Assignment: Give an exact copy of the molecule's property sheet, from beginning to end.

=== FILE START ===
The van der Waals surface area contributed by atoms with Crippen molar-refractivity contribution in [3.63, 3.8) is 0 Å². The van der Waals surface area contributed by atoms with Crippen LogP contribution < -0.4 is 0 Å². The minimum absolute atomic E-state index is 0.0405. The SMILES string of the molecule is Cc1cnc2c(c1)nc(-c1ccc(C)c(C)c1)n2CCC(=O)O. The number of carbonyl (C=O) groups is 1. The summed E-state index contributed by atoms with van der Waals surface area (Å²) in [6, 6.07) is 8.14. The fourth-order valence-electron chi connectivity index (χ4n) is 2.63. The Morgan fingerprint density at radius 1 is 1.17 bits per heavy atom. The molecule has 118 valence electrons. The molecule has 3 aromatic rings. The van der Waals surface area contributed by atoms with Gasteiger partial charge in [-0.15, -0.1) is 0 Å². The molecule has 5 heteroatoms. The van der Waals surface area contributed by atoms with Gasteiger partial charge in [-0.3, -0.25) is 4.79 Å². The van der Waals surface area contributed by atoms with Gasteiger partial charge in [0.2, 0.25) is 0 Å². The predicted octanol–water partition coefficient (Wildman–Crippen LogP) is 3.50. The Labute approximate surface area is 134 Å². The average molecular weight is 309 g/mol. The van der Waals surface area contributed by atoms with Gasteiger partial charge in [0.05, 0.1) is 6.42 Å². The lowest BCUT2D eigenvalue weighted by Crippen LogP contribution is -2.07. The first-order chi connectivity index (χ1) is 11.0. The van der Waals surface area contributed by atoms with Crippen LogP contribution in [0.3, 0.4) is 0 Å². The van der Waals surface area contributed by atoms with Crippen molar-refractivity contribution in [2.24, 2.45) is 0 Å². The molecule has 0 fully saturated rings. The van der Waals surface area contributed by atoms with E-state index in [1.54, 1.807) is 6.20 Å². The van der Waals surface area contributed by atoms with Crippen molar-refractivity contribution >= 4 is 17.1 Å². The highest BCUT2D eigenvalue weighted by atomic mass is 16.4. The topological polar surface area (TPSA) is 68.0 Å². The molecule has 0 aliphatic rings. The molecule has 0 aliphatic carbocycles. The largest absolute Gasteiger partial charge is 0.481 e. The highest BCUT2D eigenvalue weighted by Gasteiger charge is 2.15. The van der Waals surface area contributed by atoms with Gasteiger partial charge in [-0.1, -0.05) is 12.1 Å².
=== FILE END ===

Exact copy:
The van der Waals surface area contributed by atoms with Crippen molar-refractivity contribution in [3.63, 3.8) is 0 Å². The van der Waals surface area contributed by atoms with Crippen LogP contribution < -0.4 is 0 Å². The minimum absolute atomic E-state index is 0.0405. The SMILES string of the molecule is Cc1cnc2c(c1)nc(-c1ccc(C)c(C)c1)n2CCC(=O)O. The number of carbonyl (C=O) groups is 1. The summed E-state index contributed by atoms with van der Waals surface area (Å²) in [6, 6.07) is 8.14. The fourth-order valence-electron chi connectivity index (χ4n) is 2.63. The Morgan fingerprint density at radius 1 is 1.17 bits per heavy atom. The molecule has 118 valence electrons. The molecule has 3 aromatic rings. The van der Waals surface area contributed by atoms with Gasteiger partial charge in [-0.15, -0.1) is 0 Å². The molecule has 5 heteroatoms. The van der Waals surface area contributed by atoms with Gasteiger partial charge in [-0.3, -0.25) is 4.79 Å². The van der Waals surface area contributed by atoms with Gasteiger partial charge in [0.2, 0.25) is 0 Å². The predicted octanol–water partition coefficient (Wildman–Crippen LogP) is 3.50. The Labute approximate surface area is 134 Å². The average molecular weight is 309 g/mol. The van der Waals surface area contributed by atoms with Gasteiger partial charge in [0.05, 0.1) is 6.42 Å². The lowest BCUT2D eigenvalue weighted by Crippen LogP contribution is -2.07. The first-order chi connectivity index (χ1) is 11.0. The van der Waals surface area contributed by atoms with Crippen LogP contribution in [0.3, 0.4) is 0 Å². The van der Waals surface area contributed by atoms with Crippen molar-refractivity contribution in [2.24, 2.45) is 0 Å². The molecule has 0 fully saturated rings. The van der Waals surface area contributed by atoms with E-state index in [1.54, 1.807) is 6.20 Å². The van der Waals surface area contributed by atoms with Crippen molar-refractivity contribution >= 4 is 17.1 Å². The highest BCUT2D eigenvalue weighted by atomic mass is 16.4. The topological polar surface area (TPSA) is 68.0 Å². The molecule has 0 aliphatic rings. The molecule has 0 aliphatic carbocycles. The largest absolute Gasteiger partial charge is 0.481 e. The highest BCUT2D eigenvalue weighted by Gasteiger charge is 2.15. The van der Waals surface area contributed by atoms with Gasteiger partial charge in [-0.1, -0.05) is 12.1 Å².